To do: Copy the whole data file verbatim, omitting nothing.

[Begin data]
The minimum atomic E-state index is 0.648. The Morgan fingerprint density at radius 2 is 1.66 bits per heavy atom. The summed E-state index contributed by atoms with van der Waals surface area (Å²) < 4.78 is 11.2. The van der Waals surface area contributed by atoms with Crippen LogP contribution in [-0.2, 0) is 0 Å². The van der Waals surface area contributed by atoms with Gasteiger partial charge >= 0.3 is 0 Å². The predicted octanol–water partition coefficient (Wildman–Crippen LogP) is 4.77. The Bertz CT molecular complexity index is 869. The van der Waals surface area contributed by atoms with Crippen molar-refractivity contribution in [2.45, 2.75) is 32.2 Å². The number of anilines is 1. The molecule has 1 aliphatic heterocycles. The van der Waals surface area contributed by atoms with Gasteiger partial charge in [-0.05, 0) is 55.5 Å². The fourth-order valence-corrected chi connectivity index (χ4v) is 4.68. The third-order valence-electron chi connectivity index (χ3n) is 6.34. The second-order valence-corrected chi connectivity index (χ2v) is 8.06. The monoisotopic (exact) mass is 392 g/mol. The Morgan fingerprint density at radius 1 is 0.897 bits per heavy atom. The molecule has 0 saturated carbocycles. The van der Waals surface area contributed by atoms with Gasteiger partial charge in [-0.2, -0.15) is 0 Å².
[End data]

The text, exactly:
The minimum atomic E-state index is 0.648. The Morgan fingerprint density at radius 2 is 1.66 bits per heavy atom. The summed E-state index contributed by atoms with van der Waals surface area (Å²) < 4.78 is 11.2. The van der Waals surface area contributed by atoms with Crippen LogP contribution in [-0.2, 0) is 0 Å². The van der Waals surface area contributed by atoms with Gasteiger partial charge >= 0.3 is 0 Å². The predicted octanol–water partition coefficient (Wildman–Crippen LogP) is 4.77. The Bertz CT molecular complexity index is 869. The van der Waals surface area contributed by atoms with Crippen molar-refractivity contribution in [2.45, 2.75) is 32.2 Å². The number of anilines is 1. The molecule has 1 aliphatic heterocycles. The van der Waals surface area contributed by atoms with Gasteiger partial charge in [-0.05, 0) is 55.5 Å². The fourth-order valence-corrected chi connectivity index (χ4v) is 4.68. The third-order valence-electron chi connectivity index (χ3n) is 6.34. The second-order valence-corrected chi connectivity index (χ2v) is 8.06. The monoisotopic (exact) mass is 392 g/mol. The Morgan fingerprint density at radius 1 is 0.897 bits per heavy atom. The molecule has 0 saturated carbocycles. The van der Waals surface area contributed by atoms with Gasteiger partial charge in [-0.2, -0.15) is 0 Å².